Gastropoda


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Related to Gastropoda: Echinodermata, class Gastropoda, Brachiopoda

Gastropoda

The largest and most varied class in the phylum Mollusca, possibly numbering over 74,000 species and commonly known as snails.

General characteristics

The shell is in one piece which, in the majority of forms, grows along a turbinate (equiangular) spiral (see illustration), but which is modified into an open cone in various limpets or is secondarily lost in various slugs.

Longitudinal section ground through the shell of a specimen of Conus spurius to reveal the central columella and spiral of whorls expanding to the apertureenlarge picture
Longitudinal section ground through the shell of a specimen of Conus spurius to reveal the central columella and spiral of whorls expanding to the aperture

All gastropods, at some time in their phylogeny and at some stage in their development, have undergone torsion. The process does not occur in any other mollusks. It implies that the visceral mass and the mantle shell covering it have become twisted through 180° in relation to the head and foot. As a result of torsion, all internal organs are twisted into a loop. Similarly in gastropods, the mantle cavity (the semi-internal space enclosed by the pallium or mantle) containing the characteristic molluscan gills (ctenidia) has become anterior and placed immediately above and behind the head. The most primitive gastropods retain a pair of aspidobranch (bipectinate or featherlike) gills, each with alternating ctenidial leaflets on either side of a ctenidial axis in which run afferent and efferent blood vessels. Lateral cilia on the faces of the leaflets create a respiratory water current (toward the midline and anteriorly) in the direction opposite to the flow of blood through the gills, to create the physiological efficiency of a countercurrent exchange system.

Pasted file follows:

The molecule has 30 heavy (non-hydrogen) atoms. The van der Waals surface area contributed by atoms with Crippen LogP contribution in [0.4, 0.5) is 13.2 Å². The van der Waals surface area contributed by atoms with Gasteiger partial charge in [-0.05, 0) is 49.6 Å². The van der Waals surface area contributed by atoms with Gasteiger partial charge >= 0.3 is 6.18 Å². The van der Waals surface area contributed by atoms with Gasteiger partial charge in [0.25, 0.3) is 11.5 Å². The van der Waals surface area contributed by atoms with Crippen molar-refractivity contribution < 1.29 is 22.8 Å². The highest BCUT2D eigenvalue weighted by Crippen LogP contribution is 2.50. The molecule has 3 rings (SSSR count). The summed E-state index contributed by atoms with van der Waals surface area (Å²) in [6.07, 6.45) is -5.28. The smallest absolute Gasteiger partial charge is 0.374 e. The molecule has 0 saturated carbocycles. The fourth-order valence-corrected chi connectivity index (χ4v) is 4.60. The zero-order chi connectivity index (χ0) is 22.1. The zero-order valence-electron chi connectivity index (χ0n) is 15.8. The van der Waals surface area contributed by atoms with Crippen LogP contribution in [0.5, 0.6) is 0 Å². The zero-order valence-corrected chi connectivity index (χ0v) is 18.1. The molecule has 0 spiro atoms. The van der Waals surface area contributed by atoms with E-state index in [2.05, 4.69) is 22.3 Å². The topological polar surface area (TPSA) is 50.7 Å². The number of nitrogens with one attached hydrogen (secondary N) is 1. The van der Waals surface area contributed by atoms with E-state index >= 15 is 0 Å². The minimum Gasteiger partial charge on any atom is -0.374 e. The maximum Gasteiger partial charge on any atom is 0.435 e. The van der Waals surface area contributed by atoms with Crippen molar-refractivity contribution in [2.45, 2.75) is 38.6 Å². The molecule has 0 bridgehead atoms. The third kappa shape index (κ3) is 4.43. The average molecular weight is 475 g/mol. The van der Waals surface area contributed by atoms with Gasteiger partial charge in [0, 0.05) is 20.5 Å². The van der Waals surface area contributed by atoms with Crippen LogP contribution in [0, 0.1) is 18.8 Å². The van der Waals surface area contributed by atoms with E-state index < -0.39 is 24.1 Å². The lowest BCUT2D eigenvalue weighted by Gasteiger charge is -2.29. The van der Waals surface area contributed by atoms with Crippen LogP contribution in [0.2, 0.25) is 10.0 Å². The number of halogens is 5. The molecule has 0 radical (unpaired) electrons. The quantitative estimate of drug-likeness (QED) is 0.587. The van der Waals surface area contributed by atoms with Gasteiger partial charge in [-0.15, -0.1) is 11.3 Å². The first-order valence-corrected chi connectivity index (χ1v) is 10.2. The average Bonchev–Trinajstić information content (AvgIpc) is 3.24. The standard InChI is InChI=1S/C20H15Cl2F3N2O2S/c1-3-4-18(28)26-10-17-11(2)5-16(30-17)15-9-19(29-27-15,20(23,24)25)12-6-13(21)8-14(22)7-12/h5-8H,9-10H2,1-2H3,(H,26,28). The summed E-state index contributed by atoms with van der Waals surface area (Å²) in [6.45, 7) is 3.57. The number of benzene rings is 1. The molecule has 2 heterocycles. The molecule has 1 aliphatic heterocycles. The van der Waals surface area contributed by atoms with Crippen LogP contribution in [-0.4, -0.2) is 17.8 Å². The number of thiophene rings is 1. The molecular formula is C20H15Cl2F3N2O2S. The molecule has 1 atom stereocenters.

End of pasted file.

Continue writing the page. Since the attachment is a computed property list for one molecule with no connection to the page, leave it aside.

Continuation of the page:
Classification and diversity

The usual systematic arrangement of the class Gastropoda involves three somewhat unequal subclasses. The first, the largest and most diverse, is the subclass Prosobranchia, which is made up largely of marine snails all retaining internal evidence of torsion. Prosobranchs are divided into at least four orders: Archaegastropoda, Caenogastropoda, Neritida, and Patellogastropoda; three superfamilies remain to be assigned to one of the four orders, and may each comprise a distinct order. The other two subclasses (Opisthobranchia and Pulmonata) are each considerably more uniform than the subclass Prosobranchia and, in both, the effects of torsion are reduced or obscured by secondary processes of development and growth.

More than half of all molluscan species are gastropods, and they encompass a range from marine zygobranchs, which can be numbered among the most primitive of all living mollusks, to the highly evolved terrestrial air-breathing slugs and snails. Pulmonates and certain mesogastropod families are the only successful molluscan colonizers of land and fresh waters.